2000s Archive

Form Follows Food

Originally Published August 2005
On Japan’s southern island, Kyushu, even the most exquisite pottery is designed with the menu in mind

The words “Ambitious Japan” are emblazoned on the side of the bullet train that speeds me out of Tokyo—and, at 170 miles per hour, I have to say I do feel more ambitious. But when I reach my destination on the southern island of Kyushu, both the speed and the slogan seem out of place. The countryside here is quiet and idyllic, valleys of rectangular neon-green rice fields framed by thick forests of cedar, cypress, and pine, and, in spots, by bursts of bright bamboo. I’m in Japan’s Deep South.

Kyushu is 750 miles from Tokyo, but it might as well be in another country. This slice of Japan is rarely visited by American travelers, and I wouldn’t be here myself if it weren’t for the clay dug out of mountains that surround a town called Karatsu, or rather the striking pottery fashioned from it by local artists. Since I fell in love with Japanese ceramics at the Smithsonian’s Sackler and Freer galleries a decade ago, I’ve been to Kyushu a half-dozen times. Pottery hunting propels me out of the Tokyo-Kyoto tourist orbit and allows me a glimpse of Japanese life I couldn’t experience otherwise.

It also opens a door to another passion of mine—Japanese food. For here in Japan, the vessel is as integral to eating as the ingredients themselves. Food here “wears” pottery as one might wear clothes: to strike a mood, to convey a sensibility. Each dish reflects the subtlety, texture, contrast, variety, and season of the food it carries. In the heat of summer, shades of blue suggest the sea, a cooler, lighter feel. In winter, earth tones achieve the opposite effect. Traditionally, much of the surface of these dishes remains empty so that diners can appreciate their beauty. And, unlike our sets of dishes, the plates in Japan don’t match one another; instead, they match the foods they hold.

Karatsu has been a major pottery center ever since Japan tangled with Korea in the 1590s in the Pottery War, when entire populations of vanquished pottery-producing Korean villages were forced to migrate to Japan. The innovations they brought to this area boosted production so much that the term Karatsu-mono, or “Karatsu-ware,” became practically synonymous with pottery. Karatsu ceramics are unpretentious and lyrical, whether functional vessels for everyday use or delicate works of art for the tea ceremony. Their colors are influenced by the grainy local clay, white and sandy or hazel toned, sometimes speckled with black flecks of iron ore. Their natural ash glazes are made from pine, oak, orange trees, ferns, and rice stalks. It’s exquisite stuff.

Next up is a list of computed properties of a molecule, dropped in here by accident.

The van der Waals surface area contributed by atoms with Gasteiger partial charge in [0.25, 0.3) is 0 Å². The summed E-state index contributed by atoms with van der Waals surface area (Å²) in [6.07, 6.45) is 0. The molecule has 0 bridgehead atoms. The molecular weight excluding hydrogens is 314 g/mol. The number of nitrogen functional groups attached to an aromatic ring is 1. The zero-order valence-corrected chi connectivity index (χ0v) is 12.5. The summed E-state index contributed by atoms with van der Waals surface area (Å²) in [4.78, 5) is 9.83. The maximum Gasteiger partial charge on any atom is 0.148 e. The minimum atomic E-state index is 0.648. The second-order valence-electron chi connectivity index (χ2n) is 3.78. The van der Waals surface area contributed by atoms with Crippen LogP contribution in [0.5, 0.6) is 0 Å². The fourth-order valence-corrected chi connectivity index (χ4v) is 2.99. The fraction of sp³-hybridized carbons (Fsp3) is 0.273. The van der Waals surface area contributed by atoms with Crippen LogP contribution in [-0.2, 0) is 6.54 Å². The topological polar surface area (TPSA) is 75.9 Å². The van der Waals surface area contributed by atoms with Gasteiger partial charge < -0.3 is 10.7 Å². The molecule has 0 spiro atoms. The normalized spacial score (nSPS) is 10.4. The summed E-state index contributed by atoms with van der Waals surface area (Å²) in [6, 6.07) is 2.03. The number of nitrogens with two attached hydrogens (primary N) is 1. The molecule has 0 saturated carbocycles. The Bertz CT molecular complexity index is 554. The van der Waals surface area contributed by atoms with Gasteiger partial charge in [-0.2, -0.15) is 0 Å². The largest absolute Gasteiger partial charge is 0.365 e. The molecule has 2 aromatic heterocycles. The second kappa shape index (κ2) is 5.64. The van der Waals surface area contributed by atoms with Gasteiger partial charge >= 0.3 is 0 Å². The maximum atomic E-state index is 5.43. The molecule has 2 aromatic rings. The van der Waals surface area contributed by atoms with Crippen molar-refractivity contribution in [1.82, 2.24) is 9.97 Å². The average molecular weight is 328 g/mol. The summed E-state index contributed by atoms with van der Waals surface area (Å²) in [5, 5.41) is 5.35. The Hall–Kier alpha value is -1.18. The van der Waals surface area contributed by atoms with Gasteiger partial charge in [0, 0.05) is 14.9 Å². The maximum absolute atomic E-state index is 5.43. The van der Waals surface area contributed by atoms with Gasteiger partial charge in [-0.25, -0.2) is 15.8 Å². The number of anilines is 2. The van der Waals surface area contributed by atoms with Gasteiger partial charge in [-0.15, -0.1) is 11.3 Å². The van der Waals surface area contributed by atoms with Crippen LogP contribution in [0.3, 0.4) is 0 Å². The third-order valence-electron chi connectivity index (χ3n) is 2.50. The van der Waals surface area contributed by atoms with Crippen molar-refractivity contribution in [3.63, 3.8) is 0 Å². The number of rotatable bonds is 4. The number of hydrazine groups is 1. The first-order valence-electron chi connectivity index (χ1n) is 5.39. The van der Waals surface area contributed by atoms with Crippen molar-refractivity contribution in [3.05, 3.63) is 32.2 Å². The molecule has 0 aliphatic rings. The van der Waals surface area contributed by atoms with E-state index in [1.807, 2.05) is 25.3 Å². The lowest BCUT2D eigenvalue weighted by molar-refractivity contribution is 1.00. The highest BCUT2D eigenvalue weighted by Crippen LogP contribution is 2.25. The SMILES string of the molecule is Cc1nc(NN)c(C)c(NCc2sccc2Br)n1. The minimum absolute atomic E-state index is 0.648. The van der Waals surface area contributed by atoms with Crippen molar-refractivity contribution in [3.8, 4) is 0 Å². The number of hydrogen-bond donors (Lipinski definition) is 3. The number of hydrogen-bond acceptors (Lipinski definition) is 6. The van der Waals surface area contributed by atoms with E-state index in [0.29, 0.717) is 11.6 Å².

I drive my rental car along a dramatic stretch of coast edging the Sea of Japan to reach the studio of a distinguished Karatsu potter named Jinenbo Nakagawa. I arrive to find him standing in the driveway, balancing an 18-pound plate of clay on one hand as he grasps a huge ladle with the other, pouring a stream of mocha glaze over the piece. Three apprentices scoot around him with blue plastic bowls, trying to catch the drippings.

“I’m surprised to see you,” he says with a smile as he invites me into his home. His English-speaking apprentice explains that I’m one of only a handful of foreigners ever to visit. A strong, slim man with a Vandyke beard whose name, appropriately, means “nature boy,” Nakagawa tells me that “Japanese beauty is minimal; it tries to simplify.” He combines this theory with traditional Karatsu techniques to express his own breathtaking artistic vision—as in his stunning, asymmetrical katakuchi, a traditional spouted sake bowl that’s glazed in black iron before being roughly brushed with a white rice-stalk glaze to form swirling, crackled streaks.

Potters here prize the wood-burning kiln, the furnace that sears its own imprint on its contents as the ash flies, the glazes melt, and the clay fuses. Wood firing adds unforeseeable depth and spirituality. “I never know the results until I open up the kiln,” Nakagawa says. “Look at this.” He hands me a recently fired katakuchi, pointing to a thick glassy-green dollop of glaze stuck to the inside of the white vessel. “The kiln did this,” he says, satisfied.

In his living room, we sip frothy green tea from a bowl. Nakagawa enfolds the vessel in his hands, thumbs resting along the lip, as though cupping water fresh from a stream. I can tell that he enjoys the sensual feel of the pottery as much as the tea.

I decide to find out if I do too at Hisago, a small restaurant in nearby Arita. As I sit on one of only six seats along the pristine ginkgo-wood dining bar, chef Hirofumi Maeda prepares a nine-course, 15-plate seasonal menu directly in front of me. The omakase (chef’s choice) is superb and surprising. My favorite dish seems more New American than Japanese: a slice of grilled eggplant stacked with broiled sea bream and a soy-sauce-flavored fresh tomato chutney. Also surprising is the computerized record the chef keeps for each customer: “So I don’t repeat a plate.” Maeda brims with pride when I ask about his tableware. “I can remember where I bought each piece,” he says.

Entering his kitchen, he shows me two stainless-steel cabinets the size of armoires. Inside, the mother lode: round celadon porcelains; stoneware crocks in moss, salmon, and ochre; bowls with ivory, cobalt, and sienna glazes poured over them like molten chocolate; square plates; rectangular basins; white porcelain cups painted with azure swirls. I count 300 of these treasures, collected, Maeda tells me, over 19 years. I stop and consider: That would be 300 dishes for an 18-seat-restaurant.

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